Pleasant Hill Residents to Vote on $17.9-million School Bond Measure
Entering Pleasant Hill from Eugene on Highway 58, drivers are greeted by a large banner hanging on the side of a parked van. It reads “No More Taxes! Vote No…Pleasant Hill School Bond.”
Just down the road is another banner urging voters to approve the school bond measure. The community is split on the nearly $18-million dollar, 20-year bond to upgrade the elementary and high school.
Debbie Laney teaches first grade at Pleasant Hill Elementary. During her fifteen years in the district, two schools were closed because of declining enrollment. This brought kindergarten through 6th grade under one roof in the elementary school. 7th through 12th grade share the high school, which is 51 years old. Now that enrollment has stopped dropping, the classrooms are filling up. Teachers have been added, but Laney says that hasn’t solved everything.
Laney: “Especially middle school kids don’t really have an identity anymore because we don’t have the junior high. And I think the bond would really be beneficial from that standpoint without adding to our tax burden significantly. We would be able to get a lot accomplished without a huge impact on pocket books.”
The district is finishing the 20-year bond measure approved in 1996 that helped build the elementary school. The new bond being voted on May 20th would begin when the old one expires. A homeowner would pay $215 dollars a year for every $100,000 dollars of assessed value.
Tony Scurto: “One of the concerns is the expense of it. It’s a $17.9-million dollar levy that we’re looking for.”
Pleasant Hill School Superintendent Tony Scurto.
Scurto: “That seems to be a number that some folks have just determined is too high. A notion that taxes are high enough, looking for some potential relief from them.”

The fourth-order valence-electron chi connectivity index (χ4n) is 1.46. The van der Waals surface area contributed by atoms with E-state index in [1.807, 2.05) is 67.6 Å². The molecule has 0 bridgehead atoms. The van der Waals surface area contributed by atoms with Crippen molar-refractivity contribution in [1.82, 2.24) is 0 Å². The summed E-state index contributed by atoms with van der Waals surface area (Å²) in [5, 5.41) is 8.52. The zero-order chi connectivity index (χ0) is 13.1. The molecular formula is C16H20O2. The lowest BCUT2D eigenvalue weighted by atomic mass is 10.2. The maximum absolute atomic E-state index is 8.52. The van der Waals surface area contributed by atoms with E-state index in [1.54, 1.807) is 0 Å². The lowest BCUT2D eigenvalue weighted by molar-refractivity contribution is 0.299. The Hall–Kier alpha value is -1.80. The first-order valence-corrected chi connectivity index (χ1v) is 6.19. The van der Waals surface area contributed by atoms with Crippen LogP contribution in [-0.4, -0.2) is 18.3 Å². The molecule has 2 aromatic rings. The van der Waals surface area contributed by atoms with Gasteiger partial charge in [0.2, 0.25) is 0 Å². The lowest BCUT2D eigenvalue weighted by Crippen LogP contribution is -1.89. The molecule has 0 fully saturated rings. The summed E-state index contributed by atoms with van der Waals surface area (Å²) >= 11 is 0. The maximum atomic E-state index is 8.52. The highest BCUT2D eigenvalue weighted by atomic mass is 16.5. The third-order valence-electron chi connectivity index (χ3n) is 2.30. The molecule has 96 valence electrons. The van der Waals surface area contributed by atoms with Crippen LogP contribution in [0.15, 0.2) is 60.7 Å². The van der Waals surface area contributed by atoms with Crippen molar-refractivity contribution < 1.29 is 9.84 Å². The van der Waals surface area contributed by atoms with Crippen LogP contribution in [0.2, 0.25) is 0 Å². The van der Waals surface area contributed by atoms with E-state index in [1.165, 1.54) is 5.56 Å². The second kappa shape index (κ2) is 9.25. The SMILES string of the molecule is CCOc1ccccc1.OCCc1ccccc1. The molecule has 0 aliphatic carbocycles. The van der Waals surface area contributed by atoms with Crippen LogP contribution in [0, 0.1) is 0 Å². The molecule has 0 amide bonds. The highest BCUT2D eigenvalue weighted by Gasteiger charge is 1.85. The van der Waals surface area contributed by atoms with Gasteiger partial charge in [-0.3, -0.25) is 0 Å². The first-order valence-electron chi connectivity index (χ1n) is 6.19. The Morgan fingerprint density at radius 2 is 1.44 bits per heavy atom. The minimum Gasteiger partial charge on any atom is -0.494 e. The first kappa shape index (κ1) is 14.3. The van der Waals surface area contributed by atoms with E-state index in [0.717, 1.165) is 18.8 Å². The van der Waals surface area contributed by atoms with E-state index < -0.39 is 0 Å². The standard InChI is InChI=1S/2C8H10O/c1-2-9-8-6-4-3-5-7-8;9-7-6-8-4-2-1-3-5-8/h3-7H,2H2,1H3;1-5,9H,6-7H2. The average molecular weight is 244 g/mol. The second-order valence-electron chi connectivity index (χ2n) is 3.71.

Residents have shown broad support for the schools in the past, including fundraising for the new outdoor track and the Pleasant Hill Community Center. Donors include the families of the late author Ken Kesey and fellow Merry Prankster Ken Babbs. One teacher has taught the Kesey kids and grandkids.
Adams: "I'm Richard Adams and I've been teaching mostly science and history at Pleasant Hill High School since 1970. But this was put up in 1962 and there's a limit on what you can do. Like there's one electrical outlet in the back of the room for most of the rooms. I'd like to see rooms that were really set up to be laboratories. And of course, having technology to process data, but just having room for all the kids."
Junior Sierra Johnson agrees. In April she wrote an op-ed for the Register-Guard explaining how the bond measure would improve facilities and help students gain a better education.
Johnson: "For the level of success that we have at our school, I feel like our facilities should reflect that and that we should be able to have pride in what we have because we do have a great schooling system. The culture at the school is just that our school sucks and that it's like an awful facility and I want people to not say that. They should be proud of where we go. "
The bond money would demolish and replace the two main academic wings of the high school. The new facility would include separate classrooms, labs and commons for the grade levels. It would essentially make a middle school within the high school for 6th, 7th and 8th graders, giving them the identity they lack. On the elementary campus fifth and sixth graders currently reside in portable classrooms.
Another part of the bond would pay for security upgrades. The current layout allows anyone to walk into the hallways and classrooms without first checking in at the office.
The high school lacks a real kitchen to prepare and serve breakfast and lunch. Superintendent Scurto takes me into the gymnasium.
Scurto: "This is a concession stand for basketball games and this is the high school kitchen."
It's tiny, with a few ovens, a freezer, fridge and a salad bar that rolls out into the hall for service.
When Pleasant Hill High School was erected in 1962, a higher percentage of students brought lunch from home, so the design didn't include a kitchen. Now about 40-percent of students qualify for free or reduced lunch.
At the elementary school, the kitchen is larger, but still cramped for the number of students who need to be fed. The bond money would pay to renovate the cafeteria and kitchen.
The Pleasant Hill School District also serves Dexter and Jasper. With open enrollment, they take in students from Goshen, Creswell and Eugene. But the parents in those areas can't vote on the bond measure, so it’s up to voters in the Pleasant Hill area to decide the future of the schools’ facilities.
Copyright 2014 KLCC.